The second studied design is a three-phase tubular generator design made of 4 poles mover and 12 slots stator as shown in figure 3. Thanks to the axisymmetric invariance characteristic of the studied generator, the 3D design is simplified using EMWorks2D which helps to shorten the simulation time. The main motor parameters are shown in Table 2.

Parameter Value
  Mechanical velocity (m/s) 2.75
  Poles/Slots number 4/6
  Frequency (Hz) 50
  Coil turn number 76
  Air gap(mm) 2

Table 2. Motor Parameters
 

2D and 3D designs of the 6S/4P PM tubular generator

2D and 3D designs of the 6S/4P PM tubular generator
 Fig. 9.
 2D and 3D Designs of the 6S/4P PM tubular generator
 

Simulation and Results

Following the same analysis steps done for the PM Linear motor, the 2D simulation of the tubular generator machine revealed the following results for no-load and on-load analyses:

Detent Force Analysis:

The detent force curve of the generator design is shown in Fig.10 which achieves a maximum value of 200N.

Detent Force versus distance 
Fig. 10.
Detent Force Versus Distance

No-Load analysis:

The three-phase back EMF curves show more sinusoidal waveforms than the previously studied motor design. They achieve a higher voltage value of 105 V during one time period of 20 ms. The second figure is showing the flux linkage curves with a maximum value of 0.35 Wb for the three phases.

Three-phase back emf curves versus time 
Fig. 11.
 Three-Phase Back EMF Curves Versus Time

Three-phase flux linkage curves versus time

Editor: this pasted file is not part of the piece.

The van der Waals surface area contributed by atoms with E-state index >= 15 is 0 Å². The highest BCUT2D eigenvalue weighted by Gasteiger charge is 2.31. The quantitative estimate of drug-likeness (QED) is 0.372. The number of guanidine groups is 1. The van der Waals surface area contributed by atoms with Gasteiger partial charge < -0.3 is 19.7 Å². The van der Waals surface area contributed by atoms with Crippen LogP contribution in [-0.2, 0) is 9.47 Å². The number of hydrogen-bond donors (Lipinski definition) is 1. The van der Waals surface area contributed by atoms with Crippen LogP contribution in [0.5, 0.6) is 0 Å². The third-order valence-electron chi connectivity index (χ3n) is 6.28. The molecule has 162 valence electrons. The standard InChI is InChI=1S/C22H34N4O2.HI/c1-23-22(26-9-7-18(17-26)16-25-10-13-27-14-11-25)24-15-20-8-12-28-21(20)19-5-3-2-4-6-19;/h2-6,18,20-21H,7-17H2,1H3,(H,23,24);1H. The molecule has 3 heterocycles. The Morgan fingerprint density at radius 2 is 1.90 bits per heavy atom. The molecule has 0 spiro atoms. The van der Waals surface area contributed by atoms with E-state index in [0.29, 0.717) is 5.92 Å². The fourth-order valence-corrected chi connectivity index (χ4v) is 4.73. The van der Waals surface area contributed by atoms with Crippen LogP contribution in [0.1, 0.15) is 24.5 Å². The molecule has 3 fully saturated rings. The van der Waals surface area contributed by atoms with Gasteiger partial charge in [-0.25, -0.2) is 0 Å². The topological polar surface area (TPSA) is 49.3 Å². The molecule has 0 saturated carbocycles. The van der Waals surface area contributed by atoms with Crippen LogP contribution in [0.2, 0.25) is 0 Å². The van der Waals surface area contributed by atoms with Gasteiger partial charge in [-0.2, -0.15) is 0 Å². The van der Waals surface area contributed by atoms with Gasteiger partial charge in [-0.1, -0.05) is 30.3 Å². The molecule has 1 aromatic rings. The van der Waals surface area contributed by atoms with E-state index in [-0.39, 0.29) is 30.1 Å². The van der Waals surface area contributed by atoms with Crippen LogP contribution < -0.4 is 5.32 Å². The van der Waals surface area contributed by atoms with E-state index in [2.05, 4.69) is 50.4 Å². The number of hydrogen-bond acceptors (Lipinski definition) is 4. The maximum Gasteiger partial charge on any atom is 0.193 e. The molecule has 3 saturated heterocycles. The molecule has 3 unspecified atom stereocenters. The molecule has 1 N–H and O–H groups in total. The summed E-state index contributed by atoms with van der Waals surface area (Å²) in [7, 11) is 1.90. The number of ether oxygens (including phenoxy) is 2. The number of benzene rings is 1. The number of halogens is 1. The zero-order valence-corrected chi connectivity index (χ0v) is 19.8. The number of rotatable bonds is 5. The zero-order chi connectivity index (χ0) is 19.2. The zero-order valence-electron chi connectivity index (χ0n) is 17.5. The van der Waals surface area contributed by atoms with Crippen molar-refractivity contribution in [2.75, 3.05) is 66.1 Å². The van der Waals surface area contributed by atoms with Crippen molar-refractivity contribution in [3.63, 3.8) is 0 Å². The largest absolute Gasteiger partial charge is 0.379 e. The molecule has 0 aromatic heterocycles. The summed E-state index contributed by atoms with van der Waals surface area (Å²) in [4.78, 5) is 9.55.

Fig. 12. Three-Phase Flux Linkage Curves Versus Time

On-Load Analysis:

An on-load generator analysis, using the EMWorks2D integrated circuit simulator, allowed the coupling of the studied generator with a fully resistive three-phase load. The obtained thrust force x-direction curve and magnetic flux density animation are shown below.

Thrust force plot versus time
 Fig. 13. 
Thrust Force Plot Versus Time
Magnetic flux density animation versus mover displacement

 Fig. 14. Magnetic Flux Density Animation Versus Mover Displacement

 

The generated current is shown in figure 13 which reaches a maximum magnitude of 12A for the translating velocity of 2.75 m/s. 
The corresponding current density plot versus the time of the tubular generator is shown by the animation plot in Figure 14, which displays the variation of the three-phase winding current density during the linear motion of the PM mover.

On load generator circuit-Resistive load
 Fig. 15.
 On-Load Generator Circuit-Resistive Load 


 Fig. 16. Three-Phase Current Curves Versus Time

Current density animation versus mover displacement

 Fig. 17. Current Density Animation Versus Mover Displacement

Loss analysis of the PM generator includes both core and winding loss types, allowed to plot their variation versus time in the figures below. As noticed, the total core loss results in the iron back and stator parts being neglected compared to the winding loss result which achieves an average value of 200W compared to the core losses.

Core loss curves versus time 
Fig. 18.
 Core Loss Curves Versus Time

Winding loss curve versus time

 Fig. 19. Winding Loss Curve Versus Time

Consequently, the obtained temperature results achieve higher heat rates across the stator and winding part with a maximum value of 45 °C compared to an increase of only 0.6 °C over the ambient temperature on the PM mover side.

Temperature distribution across stator
 Fig. 20.
 Temperature Distribution Across Stator

Temperature distribution across the mover 

 Fig. 21. Temperature Distribution Across the Mover


Conclusion

In this application note, two linear electric machine designs are investigated for both motor and generator modes. The electromagnetic performances such as detent and thrust forces, back emf, output current, flux linkage, and field densities are plotted and analyzed using EMWorks2D simulation. A loss and thermal analyses were performed for the PM tubular generator design which allowed to study the machine's behavior when exposed to high winding loss amounts.